GIDNetwork > Archive: October, 2005
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GIDNetwork Archives

October, 2005

Naming Conventions

by: WaltP October 24, 2005 00:52:19


Definitely a matter of choice, I will outline various ideas for naming variables, functions, and the like for ease of readability. Let's tackle the obvious one first:

Things to Avoid in C/C++ -- void main(), Part 10

by: WaltP October 19, 2005 11:25:22

C/C++ programmers are sometimes allowed to do some things they really shouldn't. We are given functions that are supposed to be useful but aren't because of hidden faults, or taught ways to do things that are bad, wrong or not necessary. This post will discuss one of these.

void main()

Reading a Single Character

by: WaltP October 10, 2005 12:25:26

C / C++ buffers its input which means a RETURN must be entered to get standard input functions to continue. This RETURN is actually added to the input stream, which will cause character inputs to malfunction.

Here is a function you can use to read any single, non-whitespace character. This would be used in place of scanf("%c", &ch) or ch = getchar() to make sure you actually get to input the value:

Installing Borland's Command Line Compiler

by: WaltP October 9, 2005 10:09:14

I just installed the Borland 5.5 and thought I might as well write up the steps since we periodically get questions about this topic.

First, go to Borland's C++Builder Downloads page and click on compiler. A new window will open and simply answer their questions. You will have to log in or sign-up (it's free).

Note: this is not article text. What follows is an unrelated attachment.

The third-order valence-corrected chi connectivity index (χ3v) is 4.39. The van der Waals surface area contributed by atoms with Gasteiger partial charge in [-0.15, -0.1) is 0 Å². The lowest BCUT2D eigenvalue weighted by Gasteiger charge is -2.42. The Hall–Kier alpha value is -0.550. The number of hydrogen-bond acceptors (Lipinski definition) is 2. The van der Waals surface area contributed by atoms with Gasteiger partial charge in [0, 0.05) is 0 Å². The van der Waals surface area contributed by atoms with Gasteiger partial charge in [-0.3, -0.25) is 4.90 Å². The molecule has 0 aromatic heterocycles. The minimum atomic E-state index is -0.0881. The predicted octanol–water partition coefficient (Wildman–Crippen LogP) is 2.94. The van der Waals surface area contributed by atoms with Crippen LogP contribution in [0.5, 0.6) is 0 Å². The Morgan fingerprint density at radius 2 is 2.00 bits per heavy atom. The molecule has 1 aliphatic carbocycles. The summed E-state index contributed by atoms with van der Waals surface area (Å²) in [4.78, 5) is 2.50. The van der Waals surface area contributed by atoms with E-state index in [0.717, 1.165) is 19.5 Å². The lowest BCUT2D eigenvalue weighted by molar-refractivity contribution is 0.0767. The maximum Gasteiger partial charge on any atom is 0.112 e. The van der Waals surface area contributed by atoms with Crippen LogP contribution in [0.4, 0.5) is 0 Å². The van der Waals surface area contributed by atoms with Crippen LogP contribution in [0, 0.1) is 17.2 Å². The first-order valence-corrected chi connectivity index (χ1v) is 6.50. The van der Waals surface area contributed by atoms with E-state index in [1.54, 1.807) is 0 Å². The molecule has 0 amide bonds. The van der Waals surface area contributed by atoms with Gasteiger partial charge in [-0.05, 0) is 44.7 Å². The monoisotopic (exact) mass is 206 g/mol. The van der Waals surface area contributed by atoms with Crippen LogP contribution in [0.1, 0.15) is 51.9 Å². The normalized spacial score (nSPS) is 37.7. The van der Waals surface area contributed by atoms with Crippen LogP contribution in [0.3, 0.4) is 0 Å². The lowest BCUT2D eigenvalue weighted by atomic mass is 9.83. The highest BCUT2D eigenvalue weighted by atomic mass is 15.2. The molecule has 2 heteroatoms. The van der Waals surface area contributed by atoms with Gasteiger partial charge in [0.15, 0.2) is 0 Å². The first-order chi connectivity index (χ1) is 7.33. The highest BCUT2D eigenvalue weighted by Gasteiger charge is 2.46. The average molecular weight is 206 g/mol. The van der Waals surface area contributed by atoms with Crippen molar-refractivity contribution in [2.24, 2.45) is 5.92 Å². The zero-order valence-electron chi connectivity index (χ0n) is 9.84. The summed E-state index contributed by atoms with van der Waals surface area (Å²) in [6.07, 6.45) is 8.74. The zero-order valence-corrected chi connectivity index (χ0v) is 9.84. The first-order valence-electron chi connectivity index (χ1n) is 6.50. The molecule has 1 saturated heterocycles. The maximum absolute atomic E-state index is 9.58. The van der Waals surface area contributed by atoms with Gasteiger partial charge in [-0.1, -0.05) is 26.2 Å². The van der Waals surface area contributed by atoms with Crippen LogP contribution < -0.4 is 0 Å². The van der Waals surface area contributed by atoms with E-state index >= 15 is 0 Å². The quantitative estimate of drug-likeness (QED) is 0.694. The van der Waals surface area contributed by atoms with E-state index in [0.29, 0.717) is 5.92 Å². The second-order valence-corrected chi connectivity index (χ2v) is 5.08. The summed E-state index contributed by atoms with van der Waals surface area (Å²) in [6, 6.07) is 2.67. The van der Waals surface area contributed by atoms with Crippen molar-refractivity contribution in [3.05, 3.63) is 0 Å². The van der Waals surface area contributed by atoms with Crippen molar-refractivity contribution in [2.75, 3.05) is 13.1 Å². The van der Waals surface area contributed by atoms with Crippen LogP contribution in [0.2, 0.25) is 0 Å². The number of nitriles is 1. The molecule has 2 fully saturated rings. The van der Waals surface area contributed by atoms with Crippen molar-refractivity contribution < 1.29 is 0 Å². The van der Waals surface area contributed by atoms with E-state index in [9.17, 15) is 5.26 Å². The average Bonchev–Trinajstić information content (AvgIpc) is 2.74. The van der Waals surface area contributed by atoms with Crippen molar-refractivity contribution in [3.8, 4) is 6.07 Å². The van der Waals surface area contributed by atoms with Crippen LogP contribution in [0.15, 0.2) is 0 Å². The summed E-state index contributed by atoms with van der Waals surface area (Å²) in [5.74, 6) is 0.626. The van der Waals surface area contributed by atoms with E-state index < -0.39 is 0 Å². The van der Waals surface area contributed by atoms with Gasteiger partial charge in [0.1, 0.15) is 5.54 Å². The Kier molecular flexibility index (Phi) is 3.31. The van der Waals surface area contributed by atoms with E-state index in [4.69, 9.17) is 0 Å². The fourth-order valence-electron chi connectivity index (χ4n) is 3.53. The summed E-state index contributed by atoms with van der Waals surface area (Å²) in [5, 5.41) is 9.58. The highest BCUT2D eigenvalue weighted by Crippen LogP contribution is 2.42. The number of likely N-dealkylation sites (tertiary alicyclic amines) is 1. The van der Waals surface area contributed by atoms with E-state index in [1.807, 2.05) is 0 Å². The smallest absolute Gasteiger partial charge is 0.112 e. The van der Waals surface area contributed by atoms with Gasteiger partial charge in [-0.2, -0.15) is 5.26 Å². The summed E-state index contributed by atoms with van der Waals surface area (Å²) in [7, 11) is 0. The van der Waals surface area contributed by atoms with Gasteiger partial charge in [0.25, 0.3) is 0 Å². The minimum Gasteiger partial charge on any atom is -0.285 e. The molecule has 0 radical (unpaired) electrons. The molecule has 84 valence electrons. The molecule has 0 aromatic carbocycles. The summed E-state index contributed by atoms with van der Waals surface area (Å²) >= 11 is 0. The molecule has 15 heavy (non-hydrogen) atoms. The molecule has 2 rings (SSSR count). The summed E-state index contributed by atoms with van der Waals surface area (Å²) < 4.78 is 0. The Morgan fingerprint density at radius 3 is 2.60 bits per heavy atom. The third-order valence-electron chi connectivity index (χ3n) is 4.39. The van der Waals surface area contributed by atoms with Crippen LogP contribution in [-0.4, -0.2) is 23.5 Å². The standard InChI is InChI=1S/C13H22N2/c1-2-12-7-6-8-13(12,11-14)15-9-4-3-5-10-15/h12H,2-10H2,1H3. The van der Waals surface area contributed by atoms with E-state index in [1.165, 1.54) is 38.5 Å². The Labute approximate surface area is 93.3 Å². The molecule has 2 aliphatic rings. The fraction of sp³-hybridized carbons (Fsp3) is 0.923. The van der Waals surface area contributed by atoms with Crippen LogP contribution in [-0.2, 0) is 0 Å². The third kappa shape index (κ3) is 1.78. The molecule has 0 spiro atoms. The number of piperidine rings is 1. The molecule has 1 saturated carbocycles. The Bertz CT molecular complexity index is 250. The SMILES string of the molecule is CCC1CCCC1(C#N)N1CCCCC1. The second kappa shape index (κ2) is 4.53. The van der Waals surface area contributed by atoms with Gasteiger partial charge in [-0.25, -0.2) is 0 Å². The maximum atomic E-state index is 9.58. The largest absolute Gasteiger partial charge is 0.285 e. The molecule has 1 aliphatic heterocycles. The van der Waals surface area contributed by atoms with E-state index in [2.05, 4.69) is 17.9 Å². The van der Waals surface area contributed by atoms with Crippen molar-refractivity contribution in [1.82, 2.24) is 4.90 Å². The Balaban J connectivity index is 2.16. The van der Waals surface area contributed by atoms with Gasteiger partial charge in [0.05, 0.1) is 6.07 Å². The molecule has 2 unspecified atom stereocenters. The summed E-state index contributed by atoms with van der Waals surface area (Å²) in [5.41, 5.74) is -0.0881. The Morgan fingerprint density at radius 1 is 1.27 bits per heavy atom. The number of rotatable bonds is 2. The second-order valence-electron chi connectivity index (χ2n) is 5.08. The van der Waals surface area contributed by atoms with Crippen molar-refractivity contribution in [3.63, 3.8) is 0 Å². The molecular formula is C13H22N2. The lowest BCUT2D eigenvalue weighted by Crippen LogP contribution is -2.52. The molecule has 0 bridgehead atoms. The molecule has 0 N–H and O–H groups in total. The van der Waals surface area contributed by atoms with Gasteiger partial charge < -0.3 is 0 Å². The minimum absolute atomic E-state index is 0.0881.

Heavy Weapons available at CMRPG

by: crystalattice October 8, 2005 08:52:34

For those of you keeping track, I've just added some new topics to the Colonial Marines RPG web site. It's still something I'm working on, even if I don't have the time to devote to it like I used to.

For those who haven't noticed, I've been posting all the Python tutorials that are available here on GIDNetwork both on the CMRPG forum and also on the CMRPG web site itself. Nothing different or special about my site's tutorials, just an alternative location to find them and talk about them.

Beginning Python Tutorial (Part 7)

by: crystalattice October 7, 2005 10:24:44

Working with Files

The final built-in object type of Python allows us to access files. The open() function creates a Python file object, which links to an external file. After a file is opened, you can read and write to it like normal.

Beginning Python Tutorial (Part 6)

by: crystalattice October 6, 2005 09:48:21

Python Tuples

The final built-in data type is the tuple. Python tuples work exactly like Python lists except they are immutable, i.e. they can't be changed in place. They are normally written inside parentheses to distinguish them from lists (which use square brackets), but as you'll see, parentheses aren't always necessary. Since tuples are immutable, their length is fixed. To grow or shrink a tuple, a new tuple must be created.

Beginning Python Tutorial (Part 5)

by: crystalattice October 4, 2005 19:27:32

Python Dictionaries

Next to lists, dictionaries are one of the most useful data types in Python. Python dictionaries are unordered collections of objects, typed to a keyword. Python lists, on the other hand, are ordered collections that use an offset. Because of their construction, dictionaries can replace many "typical" search algorithms and data structures found in C and related languages.

Things to Avoid in C/C++ -- scanf / epilogue, Part 9

by: WaltP October 1, 2005 20:24:08

scanf() / So what's a programmer to do?

scanf() is not designed for production code, but for creating test programs to see if other aspects of the program are working. scanf() will replace the complicated input routines so that other modules can be exercised and perfected. Then the scanf() is replaced with the real input function that gets the actual data from a file, a device, wherever the actual data is stored.

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